A damson is a small tart plum used in cooking and baking. It's heartier than a traditional plum and can be grown in most types of well-drained soils. It's great for someone getting familiar with fruit tree growing because it's self-fertile and relatively easy to grow. Here's how to care for a damson tree.
- Skill level:
Select your variety. There are European types, Japanese types and hybrid types. Ask your local garden centre for recommendations on damson trees suited for your area. Damson plum trees tend to grow too large for the average gardener, so it might be wise to select a dwarf type.
Plant two or more of each kind of damson plum tree. Even though damsons are self-fertile, your crop will be larger with a pollinator tree close by. For example, plant a European type with another European type. This way you can get the most fruit out of your trees. The best time to plant is early spring.
Apply fertiliser in late winter or, if you live in a humid region, early spring. Apply evenly over the soil covering an area slightly larger than the spread of the tree's branches.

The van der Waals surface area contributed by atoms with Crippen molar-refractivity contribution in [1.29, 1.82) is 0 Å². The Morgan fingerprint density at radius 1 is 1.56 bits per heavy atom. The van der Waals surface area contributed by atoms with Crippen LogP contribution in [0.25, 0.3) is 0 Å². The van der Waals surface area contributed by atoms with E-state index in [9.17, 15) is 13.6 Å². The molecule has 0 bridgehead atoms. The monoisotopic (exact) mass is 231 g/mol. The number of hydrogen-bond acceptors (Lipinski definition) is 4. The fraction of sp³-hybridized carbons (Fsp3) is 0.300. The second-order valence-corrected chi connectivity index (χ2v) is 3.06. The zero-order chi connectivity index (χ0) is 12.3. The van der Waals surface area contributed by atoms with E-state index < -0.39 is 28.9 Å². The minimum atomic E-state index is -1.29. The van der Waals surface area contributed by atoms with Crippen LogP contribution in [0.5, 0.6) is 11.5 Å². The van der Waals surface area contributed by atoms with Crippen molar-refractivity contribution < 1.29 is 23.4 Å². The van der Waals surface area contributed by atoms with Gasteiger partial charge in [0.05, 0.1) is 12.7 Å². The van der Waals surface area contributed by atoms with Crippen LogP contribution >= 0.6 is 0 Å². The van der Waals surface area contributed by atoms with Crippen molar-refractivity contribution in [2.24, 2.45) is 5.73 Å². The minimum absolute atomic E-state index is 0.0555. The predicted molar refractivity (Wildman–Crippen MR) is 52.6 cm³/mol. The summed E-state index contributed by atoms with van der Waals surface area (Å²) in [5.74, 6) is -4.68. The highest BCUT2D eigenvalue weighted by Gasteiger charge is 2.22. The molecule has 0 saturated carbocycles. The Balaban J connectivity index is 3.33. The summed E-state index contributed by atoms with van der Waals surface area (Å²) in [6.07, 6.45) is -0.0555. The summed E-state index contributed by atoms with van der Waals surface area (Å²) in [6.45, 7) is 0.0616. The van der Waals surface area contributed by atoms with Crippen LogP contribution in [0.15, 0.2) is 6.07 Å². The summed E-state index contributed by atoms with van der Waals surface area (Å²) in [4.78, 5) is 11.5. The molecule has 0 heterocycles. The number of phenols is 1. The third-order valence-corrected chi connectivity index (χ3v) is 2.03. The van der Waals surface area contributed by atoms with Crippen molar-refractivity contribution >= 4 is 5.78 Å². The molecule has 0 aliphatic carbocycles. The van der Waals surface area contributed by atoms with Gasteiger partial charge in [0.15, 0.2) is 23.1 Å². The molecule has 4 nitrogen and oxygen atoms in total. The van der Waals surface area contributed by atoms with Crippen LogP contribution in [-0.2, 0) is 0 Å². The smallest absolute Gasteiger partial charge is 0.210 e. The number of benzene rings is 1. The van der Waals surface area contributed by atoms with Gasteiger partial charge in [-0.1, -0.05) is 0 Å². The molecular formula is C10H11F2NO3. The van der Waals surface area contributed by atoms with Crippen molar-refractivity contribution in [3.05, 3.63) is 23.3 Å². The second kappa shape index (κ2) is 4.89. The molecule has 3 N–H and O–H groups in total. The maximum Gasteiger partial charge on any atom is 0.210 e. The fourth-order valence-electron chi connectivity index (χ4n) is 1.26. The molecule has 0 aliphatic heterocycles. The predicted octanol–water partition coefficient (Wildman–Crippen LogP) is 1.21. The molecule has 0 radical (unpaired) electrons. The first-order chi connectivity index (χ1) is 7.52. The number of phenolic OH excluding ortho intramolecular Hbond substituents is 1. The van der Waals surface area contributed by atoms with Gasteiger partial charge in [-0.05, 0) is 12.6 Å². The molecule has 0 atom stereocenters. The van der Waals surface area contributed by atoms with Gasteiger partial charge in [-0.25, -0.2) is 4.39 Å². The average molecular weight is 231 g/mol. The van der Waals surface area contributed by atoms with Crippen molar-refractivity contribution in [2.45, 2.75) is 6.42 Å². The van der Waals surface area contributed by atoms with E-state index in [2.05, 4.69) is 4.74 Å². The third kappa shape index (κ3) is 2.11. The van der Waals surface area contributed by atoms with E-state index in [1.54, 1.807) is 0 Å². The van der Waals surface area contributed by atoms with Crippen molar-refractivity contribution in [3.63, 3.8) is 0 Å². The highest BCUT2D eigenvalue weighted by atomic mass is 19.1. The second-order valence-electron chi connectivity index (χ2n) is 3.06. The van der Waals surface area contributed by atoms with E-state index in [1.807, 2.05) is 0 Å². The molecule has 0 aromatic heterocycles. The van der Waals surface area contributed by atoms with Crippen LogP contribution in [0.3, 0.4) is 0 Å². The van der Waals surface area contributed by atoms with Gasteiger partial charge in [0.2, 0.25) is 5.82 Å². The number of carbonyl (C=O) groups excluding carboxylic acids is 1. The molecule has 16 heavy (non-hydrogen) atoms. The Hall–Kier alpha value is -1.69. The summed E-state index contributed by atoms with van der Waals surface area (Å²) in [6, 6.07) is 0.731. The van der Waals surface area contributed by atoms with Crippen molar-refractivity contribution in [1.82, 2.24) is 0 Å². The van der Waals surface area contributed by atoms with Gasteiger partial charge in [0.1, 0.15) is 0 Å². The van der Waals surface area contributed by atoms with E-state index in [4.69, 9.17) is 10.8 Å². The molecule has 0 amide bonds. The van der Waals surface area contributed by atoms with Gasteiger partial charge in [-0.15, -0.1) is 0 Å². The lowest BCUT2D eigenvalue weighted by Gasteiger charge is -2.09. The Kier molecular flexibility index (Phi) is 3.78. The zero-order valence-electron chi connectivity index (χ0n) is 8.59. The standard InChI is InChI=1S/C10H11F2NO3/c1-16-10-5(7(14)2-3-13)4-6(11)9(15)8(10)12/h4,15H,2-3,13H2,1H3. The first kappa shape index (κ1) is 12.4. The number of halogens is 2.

Train your damson tree. In the first three years a damson will need major pruning. Damsons grow vigorously which makes it difficult to keep up with shaping them, but after the basic framework is in place, they require less restrictive pruning than apple trees.
Keep the soil moist by mulching your damson tree in early spring each year with straw, well-rotted garden compost or manure.
Pull out suckers as soon as they form, even from the roots. Don't cut them because this will make them increase.
Place netting over the tree to deter birds. Your damsons should ripen in late summer to autumn.